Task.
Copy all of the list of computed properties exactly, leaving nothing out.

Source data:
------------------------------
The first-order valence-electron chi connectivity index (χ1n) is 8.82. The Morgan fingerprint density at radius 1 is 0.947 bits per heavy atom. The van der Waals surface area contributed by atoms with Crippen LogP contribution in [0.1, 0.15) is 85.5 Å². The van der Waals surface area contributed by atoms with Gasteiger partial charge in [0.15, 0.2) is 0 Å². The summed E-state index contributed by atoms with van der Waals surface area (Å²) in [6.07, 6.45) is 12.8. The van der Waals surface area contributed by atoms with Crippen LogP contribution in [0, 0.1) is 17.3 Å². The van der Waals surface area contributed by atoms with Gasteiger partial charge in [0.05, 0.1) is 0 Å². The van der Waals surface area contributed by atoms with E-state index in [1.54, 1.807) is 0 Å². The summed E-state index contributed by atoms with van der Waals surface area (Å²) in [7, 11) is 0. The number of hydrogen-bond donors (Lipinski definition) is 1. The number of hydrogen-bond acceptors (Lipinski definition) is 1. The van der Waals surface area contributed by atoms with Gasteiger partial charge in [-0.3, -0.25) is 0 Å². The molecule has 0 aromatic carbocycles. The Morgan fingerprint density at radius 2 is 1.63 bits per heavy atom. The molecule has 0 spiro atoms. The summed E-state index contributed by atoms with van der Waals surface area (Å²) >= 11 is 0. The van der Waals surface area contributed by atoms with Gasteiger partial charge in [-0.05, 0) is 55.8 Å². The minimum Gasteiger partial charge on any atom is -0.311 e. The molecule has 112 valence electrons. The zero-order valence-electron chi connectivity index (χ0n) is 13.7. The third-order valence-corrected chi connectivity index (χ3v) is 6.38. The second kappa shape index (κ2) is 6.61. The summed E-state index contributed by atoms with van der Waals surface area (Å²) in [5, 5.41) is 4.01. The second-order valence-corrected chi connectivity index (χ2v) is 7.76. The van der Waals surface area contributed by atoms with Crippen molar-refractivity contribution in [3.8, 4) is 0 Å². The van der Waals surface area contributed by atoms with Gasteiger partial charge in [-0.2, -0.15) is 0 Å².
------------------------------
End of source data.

The first-order valence-electron chi connectivity index (χ1n) is 8.82. The Morgan fingerprint density at radius 1 is 0.947 bits per heavy atom. The van der Waals surface area contributed by atoms with Crippen LogP contribution in [0.1, 0.15) is 85.5 Å². The van der Waals surface area contributed by atoms with Gasteiger partial charge in [0.15, 0.2) is 0 Å². The summed E-state index contributed by atoms with van der Waals surface area (Å²) in [6.07, 6.45) is 12.8. The van der Waals surface area contributed by atoms with Crippen LogP contribution in [0, 0.1) is 17.3 Å². The van der Waals surface area contributed by atoms with Gasteiger partial charge in [0.05, 0.1) is 0 Å². The van der Waals surface area contributed by atoms with E-state index in [1.54, 1.807) is 0 Å². The summed E-state index contributed by atoms with van der Waals surface area (Å²) in [7, 11) is 0. The number of hydrogen-bond donors (Lipinski definition) is 1. The number of hydrogen-bond acceptors (Lipinski definition) is 1. The van der Waals surface area contributed by atoms with Gasteiger partial charge in [-0.3, -0.25) is 0 Å². The molecule has 0 aromatic carbocycles. The Morgan fingerprint density at radius 2 is 1.63 bits per heavy atom. The molecule has 0 spiro atoms. The summed E-state index contributed by atoms with van der Waals surface area (Å²) >= 11 is 0. The van der Waals surface area contributed by atoms with Gasteiger partial charge in [-0.05, 0) is 55.8 Å². The minimum Gasteiger partial charge on any atom is -0.311 e. The molecule has 112 valence electrons. The zero-order valence-electron chi connectivity index (χ0n) is 13.7. The third-order valence-corrected chi connectivity index (χ3v) is 6.38. The second kappa shape index (κ2) is 6.61. The summed E-state index contributed by atoms with van der Waals surface area (Å²) in [5, 5.41) is 4.01. The second-order valence-corrected chi connectivity index (χ2v) is 7.76. The van der Waals surface area contributed by atoms with Crippen molar-refractivity contribution in [3.8, 4) is 0 Å². The van der Waals surface area contributed by atoms with Gasteiger partial charge in [-0.2, -0.15) is 0 Å².